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SATURDAY, 19 APR 2014
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ISIS loses HQ in Syria's Aleppo, Swedish journalists freed
Agence France Presse
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DAMASCUS: Syria rebels overran the Aleppo headquarters of the jihadist Islamic State of Iraq and Greater Syria on Wednesday, as clashes between opposition forces raged into a sixth day.

The loss in Syria's northern second city came a day after ISIS' spokesman threatened to "crush" opposition fighters who have attacked the group in multiple provinces.

Elsewhere, a diplomat announced that two Swedish reporters missing in Syria since November had been freed.

And the fractious Syrian opposition National Coalition said it was postponing until January 17 a final decision on whether to attend peace talks in Switzerland.

On the ground, ISIS battled moderate and Islamist rebels in clashes that erupted on Friday and have killed at least 385 people since then.

Monitoring group the Syrian Observatory for Human Rights announced the new toll in the clashes on Wednesday, saying it included 56 civilians.

ISIS's headquarters in a hospital in the Qadi Askar neighbourhood of Aleppo city was overrun by opposition fighters, who reportedly freed dozens of prisoners held there.

The setback for ISIS came after its spokesman Abu Mohammed al-Adnani issued a defiant message late Tuesday.

He urged ISIS forces to "crush them (the rebels) totally and kill the conspiracy at birth".

"None of you will remain, and we will make of you an example to all those who think of following the same path," he added.

Adnani also warned that ISIS had "declared and begun a war" against the National Coalition and the military command of the opposition Free Syrian Army.

"Everyone who belongs to this entity is a legitimate target for us, in all places, unless he publicly declares his rejection of that group and of fighting the mujahideen (jihadist fighters)."

His message came hours after the head of Al-Qaeda's Syrian affiliate, the Al-Nusra Front, released his own audio message, urging an end to the fighting.

Abu Mohamed al-Jolani warned that the fighting "risks costing us dearly on the ground if it continues".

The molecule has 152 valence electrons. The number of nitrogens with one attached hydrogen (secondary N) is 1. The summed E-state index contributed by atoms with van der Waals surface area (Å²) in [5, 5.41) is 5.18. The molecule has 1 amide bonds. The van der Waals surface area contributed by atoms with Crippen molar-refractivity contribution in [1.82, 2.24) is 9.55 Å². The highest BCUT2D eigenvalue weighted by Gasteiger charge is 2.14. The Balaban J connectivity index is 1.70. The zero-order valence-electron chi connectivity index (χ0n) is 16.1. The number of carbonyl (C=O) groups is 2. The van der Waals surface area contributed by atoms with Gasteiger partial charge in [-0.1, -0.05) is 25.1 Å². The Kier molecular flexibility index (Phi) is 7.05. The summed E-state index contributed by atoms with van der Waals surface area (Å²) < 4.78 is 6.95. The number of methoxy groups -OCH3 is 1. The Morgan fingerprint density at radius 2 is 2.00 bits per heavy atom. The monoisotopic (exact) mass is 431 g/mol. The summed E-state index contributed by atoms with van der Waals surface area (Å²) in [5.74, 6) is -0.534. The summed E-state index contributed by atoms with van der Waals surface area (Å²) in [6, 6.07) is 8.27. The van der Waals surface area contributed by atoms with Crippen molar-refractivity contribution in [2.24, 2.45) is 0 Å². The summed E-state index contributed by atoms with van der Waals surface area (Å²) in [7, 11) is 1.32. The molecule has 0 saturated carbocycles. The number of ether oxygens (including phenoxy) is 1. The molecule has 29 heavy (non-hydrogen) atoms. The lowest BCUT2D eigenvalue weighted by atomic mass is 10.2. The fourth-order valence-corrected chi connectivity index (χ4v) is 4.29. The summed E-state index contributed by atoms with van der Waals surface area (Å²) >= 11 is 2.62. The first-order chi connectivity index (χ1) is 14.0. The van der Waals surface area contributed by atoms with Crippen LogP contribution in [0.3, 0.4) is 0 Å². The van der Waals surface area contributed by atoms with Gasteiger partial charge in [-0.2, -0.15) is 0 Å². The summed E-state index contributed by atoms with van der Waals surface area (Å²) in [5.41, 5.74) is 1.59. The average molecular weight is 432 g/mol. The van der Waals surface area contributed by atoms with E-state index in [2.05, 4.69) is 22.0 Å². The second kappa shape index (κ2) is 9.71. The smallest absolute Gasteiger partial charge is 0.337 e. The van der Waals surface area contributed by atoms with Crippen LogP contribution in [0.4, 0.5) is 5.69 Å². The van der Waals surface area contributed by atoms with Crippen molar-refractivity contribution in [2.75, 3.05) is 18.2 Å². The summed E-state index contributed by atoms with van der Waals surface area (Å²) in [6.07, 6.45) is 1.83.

"The regime will gain new life when it was close to collapse," he added, calling for a ceasefire, exchange of prisoners and the establishment of an Islamic committee to mediate disputes.

He urged all fighters "to give priority to the fight against the regime".

The Nusra Front, Al-Qaeda's official affiliate in Syria, was established in mid-2011 with help from ISIS's Iraqi precursor.

The Iraqi group's chief later sought to merge his group with Al-Nusra, but they rejected the alliance and pledged allegiance directly to Al-Qaeda chief Ayman al-Zawahiri.

Since then, the two groups have functioned separately, though Al-Nusra has remained largely neutral in the latest fighting.

Syrian regime operations continued on Wednesday, with the Observatory reporting at least eight people killed in air raids on the town of Tal Rifaat in Aleppo province.

A security source in Damascus told AFP that the ISIS-rebel fighting benefited the Syrian regime.

"We are the beneficiaries in this situation," he said, describing the fighting as a way for nations backing different rebel groups to "settle scores".

Elsewhere, Sweden's ambassador to Lebanon and Syria confirmed that two journalists missing in Syria since November had been freed.

The two had been named in the Swedish media as Niclas Hammarstroem and Magnus Falkehed.

A spokeswoman for the ICRC in Lebanon said one of the men had been transferred from the Lebanese border town of Arsal to Beirut on Wednesday.

Diplomatic sources said the other was freed on Saturday.

At least 25 journalists have been killed in Syria since the conflict began in March 2011, and more than 30 are thought to be missing.

Both regime supporters and opponents have been accused of abducting and killing journalists.

In Istanbul, a meeting of opposition National Coalition ended without a decision on attending peace talks in the Swiss town of Montreux on January 22.

Amid fierce debate, the coalition's general assembly decided to delay making a decision on opposition participation until January 17, just five days before the conference.

A key Coalition member has said it will boycott the talks, and Damascus has said President Bashar Assad's departure from power will not be up for discussion.

 
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Story Summary
Syria rebels overran the Aleppo headquarters of the jihadist Islamic State of Iraq and Greater Syria on Wednesday, as clashes between opposition forces raged into a sixth day.

On the ground, ISIS battled moderate and Islamist rebels in clashes that erupted on Friday and have killed at least 385 people since then.

The Nusra Front, Al-Qaeda's official affiliate in Syria, was established in mid-2011 with help from ISIS's Iraqi precursor.

Since then, the two groups have functioned separately, though Al-Nusra has remained largely neutral in the latest fighting.

Elsewhere, Sweden's ambassador to Lebanon and Syria confirmed that two journalists missing in Syria since November had been freed.

At least 25 journalists have been killed in Syria since the conflict began in March 2011, and more than 30 are thought to be missing.
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